Chemical residues and animal health
Dr Jillian Kelly, District Veterinarian
Every time producers send cattle through a market and they wind up in the human food chain, they are subject to testing at abattoirs by the National Residue Survey. This is why it’s vitally important that producers of red meat take notice and abide by the instructions for use and administration, and the withholding period and export slaughter interval or pesticides and veterinary medicines.
Recently we have had an increasing number of cases of sheep and cattle accidentally being exposed to recently sprayed paddocks. It’s always great when producers notify their District Vet that this has happened, and in almost all cases we can work with the NSW Department of Primary Industries and the Australian Pesticides and Veterinary Medicines Authority to work out a suitable withholding period. If producers inadvertently do the wrong thing and don’t notify us, they can potentially get caught at the abattoirs, leading to condemnations and potential market closures to Australian products. So please – if you do the wrong thing, let us know and we can work out a solution!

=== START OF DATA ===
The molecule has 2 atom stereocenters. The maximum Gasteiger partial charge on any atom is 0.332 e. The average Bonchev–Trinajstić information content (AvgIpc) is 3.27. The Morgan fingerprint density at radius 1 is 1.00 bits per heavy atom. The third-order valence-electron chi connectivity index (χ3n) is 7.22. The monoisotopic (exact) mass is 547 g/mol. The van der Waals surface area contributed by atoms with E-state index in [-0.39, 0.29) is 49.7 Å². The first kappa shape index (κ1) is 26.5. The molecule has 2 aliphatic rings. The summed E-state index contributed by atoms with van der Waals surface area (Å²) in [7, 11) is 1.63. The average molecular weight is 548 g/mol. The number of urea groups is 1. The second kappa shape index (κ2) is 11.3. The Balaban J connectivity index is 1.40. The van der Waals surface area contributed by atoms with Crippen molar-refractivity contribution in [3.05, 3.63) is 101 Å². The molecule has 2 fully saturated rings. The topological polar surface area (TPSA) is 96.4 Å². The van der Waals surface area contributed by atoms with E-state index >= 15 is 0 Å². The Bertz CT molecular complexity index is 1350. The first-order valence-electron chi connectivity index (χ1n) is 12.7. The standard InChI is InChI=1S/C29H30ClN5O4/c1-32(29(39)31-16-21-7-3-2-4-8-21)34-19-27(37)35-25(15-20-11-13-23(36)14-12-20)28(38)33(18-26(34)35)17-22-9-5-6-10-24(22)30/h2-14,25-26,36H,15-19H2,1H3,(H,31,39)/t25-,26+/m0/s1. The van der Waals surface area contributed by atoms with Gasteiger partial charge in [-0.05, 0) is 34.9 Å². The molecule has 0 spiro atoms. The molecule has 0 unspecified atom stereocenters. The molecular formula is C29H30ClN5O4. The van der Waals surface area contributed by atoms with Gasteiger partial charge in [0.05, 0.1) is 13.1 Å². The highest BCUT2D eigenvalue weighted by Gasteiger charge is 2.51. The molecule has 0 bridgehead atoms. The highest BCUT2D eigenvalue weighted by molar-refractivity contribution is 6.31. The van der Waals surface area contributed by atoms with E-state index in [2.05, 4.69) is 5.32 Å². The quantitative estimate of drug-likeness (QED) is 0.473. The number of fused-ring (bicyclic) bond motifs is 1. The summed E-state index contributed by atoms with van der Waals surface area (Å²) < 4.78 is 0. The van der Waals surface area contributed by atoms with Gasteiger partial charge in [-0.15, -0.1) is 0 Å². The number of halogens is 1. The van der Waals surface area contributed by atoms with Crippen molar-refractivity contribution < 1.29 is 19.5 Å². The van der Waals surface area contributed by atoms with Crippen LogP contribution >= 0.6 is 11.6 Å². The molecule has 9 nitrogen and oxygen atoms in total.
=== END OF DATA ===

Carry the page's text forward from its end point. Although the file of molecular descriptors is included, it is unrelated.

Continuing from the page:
Another recent case we had was of a detection of moxidectin (a common drench) in goat meat at an abattoir. There is no moxidectin product currently registered for goats in Australia, so this detection indicates off label usage of a sheep or cattle product. Please read the label of the products you are using and ensure you follow them. If in doubt – ask a veterinarian!
The most common residue we see is lead in cattle, with several cases diagnosed each year. Cattle get exposed to lead by licking lead batteries. Lead batteries are sweet, so cattle are attracted to them and will actively lick them. In high quantities the lead will kill stock, in lower quantities the stock will look completely normal but have a detectable residue at slaughter. If your cattle are grazing around sheds or in paddocks where there are batteries – pick them up and store away from livestock.